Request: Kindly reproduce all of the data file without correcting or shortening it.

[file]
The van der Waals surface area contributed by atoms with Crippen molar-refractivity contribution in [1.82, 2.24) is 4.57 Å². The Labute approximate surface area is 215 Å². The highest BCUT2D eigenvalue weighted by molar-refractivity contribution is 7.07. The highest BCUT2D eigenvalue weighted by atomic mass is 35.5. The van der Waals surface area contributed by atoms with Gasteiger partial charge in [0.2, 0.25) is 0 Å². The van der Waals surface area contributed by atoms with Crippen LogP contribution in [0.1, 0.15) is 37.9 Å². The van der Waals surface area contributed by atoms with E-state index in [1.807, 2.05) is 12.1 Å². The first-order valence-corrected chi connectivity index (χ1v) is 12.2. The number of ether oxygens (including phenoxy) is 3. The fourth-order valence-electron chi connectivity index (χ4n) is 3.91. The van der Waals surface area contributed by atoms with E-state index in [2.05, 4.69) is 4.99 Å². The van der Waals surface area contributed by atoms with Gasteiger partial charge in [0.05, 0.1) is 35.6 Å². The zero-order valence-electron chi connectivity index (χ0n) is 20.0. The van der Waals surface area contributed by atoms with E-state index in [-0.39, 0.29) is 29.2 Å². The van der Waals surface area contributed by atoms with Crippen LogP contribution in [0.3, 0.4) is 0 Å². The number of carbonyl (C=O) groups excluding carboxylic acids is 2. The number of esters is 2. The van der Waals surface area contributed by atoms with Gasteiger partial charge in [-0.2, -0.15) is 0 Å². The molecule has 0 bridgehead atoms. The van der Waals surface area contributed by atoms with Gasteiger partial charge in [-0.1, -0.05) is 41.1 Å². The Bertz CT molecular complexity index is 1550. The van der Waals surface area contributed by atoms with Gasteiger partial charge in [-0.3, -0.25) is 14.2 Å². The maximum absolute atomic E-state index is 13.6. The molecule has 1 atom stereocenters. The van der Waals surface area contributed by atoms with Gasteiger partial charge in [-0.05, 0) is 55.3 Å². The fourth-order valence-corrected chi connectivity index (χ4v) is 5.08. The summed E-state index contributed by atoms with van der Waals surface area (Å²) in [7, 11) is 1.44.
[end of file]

The van der Waals surface area contributed by atoms with Crippen molar-refractivity contribution in [1.82, 2.24) is 4.57 Å². The Labute approximate surface area is 215 Å². The highest BCUT2D eigenvalue weighted by molar-refractivity contribution is 7.07. The highest BCUT2D eigenvalue weighted by atomic mass is 35.5. The van der Waals surface area contributed by atoms with Gasteiger partial charge in [0.2, 0.25) is 0 Å². The van der Waals surface area contributed by atoms with Crippen LogP contribution in [0.1, 0.15) is 37.9 Å². The van der Waals surface area contributed by atoms with E-state index in [1.807, 2.05) is 12.1 Å². The first-order valence-corrected chi connectivity index (χ1v) is 12.2. The number of ether oxygens (including phenoxy) is 3. The fourth-order valence-electron chi connectivity index (χ4n) is 3.91. The van der Waals surface area contributed by atoms with E-state index in [2.05, 4.69) is 4.99 Å². The van der Waals surface area contributed by atoms with Gasteiger partial charge in [0.05, 0.1) is 35.6 Å². The zero-order valence-electron chi connectivity index (χ0n) is 20.0. The van der Waals surface area contributed by atoms with E-state index in [-0.39, 0.29) is 29.2 Å². The van der Waals surface area contributed by atoms with Crippen LogP contribution in [0.3, 0.4) is 0 Å². The number of carbonyl (C=O) groups excluding carboxylic acids is 2. The number of esters is 2. The van der Waals surface area contributed by atoms with Gasteiger partial charge in [-0.2, -0.15) is 0 Å². The molecule has 0 bridgehead atoms. The van der Waals surface area contributed by atoms with Gasteiger partial charge in [-0.1, -0.05) is 41.1 Å². The Bertz CT molecular complexity index is 1550. The van der Waals surface area contributed by atoms with Gasteiger partial charge in [-0.3, -0.25) is 14.2 Å². The maximum absolute atomic E-state index is 13.6. The molecule has 1 atom stereocenters. The van der Waals surface area contributed by atoms with Gasteiger partial charge in [-0.05, 0) is 55.3 Å². The fourth-order valence-corrected chi connectivity index (χ4v) is 5.08. The summed E-state index contributed by atoms with van der Waals surface area (Å²) in [7, 11) is 1.44.